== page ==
Florida state lawmakers in both the Florida House and Senate hope to keep students’ identities safer by presenting bills that limit the times the students present their Social Security numbers.
Students at Florida State University say without their Social Security number, they aren't able to perform simple duties on campus. Because of the frequent use of their social, the possibility of identity theft is an issue.
"Identity theft is through your Social Security, when you take tests, you have to use your Social Security, when getting grades, you have to use your social, and on the Internet, you can get anything,” comments FSU student Shane McGinley.
Bills currently before the Florida House and Senate would help curb the times students are required to use their personal number.
But some students actually prefer to use their social, as opposed to memorizing various pin numbers.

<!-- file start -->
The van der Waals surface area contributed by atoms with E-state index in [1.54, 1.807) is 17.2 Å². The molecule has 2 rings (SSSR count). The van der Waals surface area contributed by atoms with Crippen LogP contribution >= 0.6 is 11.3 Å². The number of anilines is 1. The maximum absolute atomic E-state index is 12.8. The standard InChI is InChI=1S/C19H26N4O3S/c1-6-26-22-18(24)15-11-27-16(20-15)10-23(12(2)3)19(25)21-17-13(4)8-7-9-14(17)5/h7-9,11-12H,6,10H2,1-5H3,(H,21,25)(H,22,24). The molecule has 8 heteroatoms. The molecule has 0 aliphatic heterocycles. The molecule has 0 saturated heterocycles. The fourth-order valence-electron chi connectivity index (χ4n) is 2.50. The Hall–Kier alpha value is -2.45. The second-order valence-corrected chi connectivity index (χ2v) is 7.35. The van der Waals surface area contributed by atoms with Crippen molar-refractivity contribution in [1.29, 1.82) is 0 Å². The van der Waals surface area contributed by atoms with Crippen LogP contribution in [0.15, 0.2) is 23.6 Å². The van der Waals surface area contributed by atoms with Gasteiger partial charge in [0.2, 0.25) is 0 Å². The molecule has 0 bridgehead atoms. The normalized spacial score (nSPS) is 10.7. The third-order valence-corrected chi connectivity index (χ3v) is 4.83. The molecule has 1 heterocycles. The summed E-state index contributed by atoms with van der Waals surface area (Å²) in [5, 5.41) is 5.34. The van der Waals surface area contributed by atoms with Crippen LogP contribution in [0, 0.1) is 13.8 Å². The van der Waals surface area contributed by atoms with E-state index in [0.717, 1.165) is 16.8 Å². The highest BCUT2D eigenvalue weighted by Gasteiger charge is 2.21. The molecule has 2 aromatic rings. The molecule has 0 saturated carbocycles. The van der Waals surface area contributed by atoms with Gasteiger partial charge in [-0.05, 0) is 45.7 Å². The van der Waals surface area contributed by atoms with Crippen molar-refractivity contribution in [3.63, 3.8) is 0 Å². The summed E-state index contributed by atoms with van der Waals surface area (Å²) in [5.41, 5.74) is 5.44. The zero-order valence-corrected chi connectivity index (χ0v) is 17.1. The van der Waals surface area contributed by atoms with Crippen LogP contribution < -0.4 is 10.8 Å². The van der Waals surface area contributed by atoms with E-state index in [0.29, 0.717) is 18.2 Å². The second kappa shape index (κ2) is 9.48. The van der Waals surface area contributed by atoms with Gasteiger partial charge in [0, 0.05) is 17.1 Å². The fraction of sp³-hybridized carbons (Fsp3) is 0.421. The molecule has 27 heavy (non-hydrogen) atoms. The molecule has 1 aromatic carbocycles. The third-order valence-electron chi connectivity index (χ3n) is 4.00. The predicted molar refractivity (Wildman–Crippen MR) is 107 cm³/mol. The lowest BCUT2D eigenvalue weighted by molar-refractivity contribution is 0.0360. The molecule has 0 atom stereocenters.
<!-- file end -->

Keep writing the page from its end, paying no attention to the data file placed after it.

"I don't mind using mind using my social at all, identity theft isn't that big around here,” FSU student David Petracca says.
The Federal Trade Commission reports that in 2002, Florida ranked sixth in the nation for identity theft, with more than 10,000 reported victims.
"It's such a valuable piece of information, if it gets in the wrong hands, somebody could use it for something that you don't want them to use it for,” adds student Marsharo Naimo.
The FTC reports that close to 10 million Americans were victims of identity theft in 2002.
wctv6.com Extended Web Coverage
TransUnion: 800-888-4213 (fraud div.- 800-680-7289)
Experian: 888-EXPERIAN (fraud div.- 888-397-3742)
Equifax: 800- 685-1111 (fraud div.- 800-525-6285)
Source: www.idtheftcenter.org (Identity Theft Resource Center Web site) contributed to this report.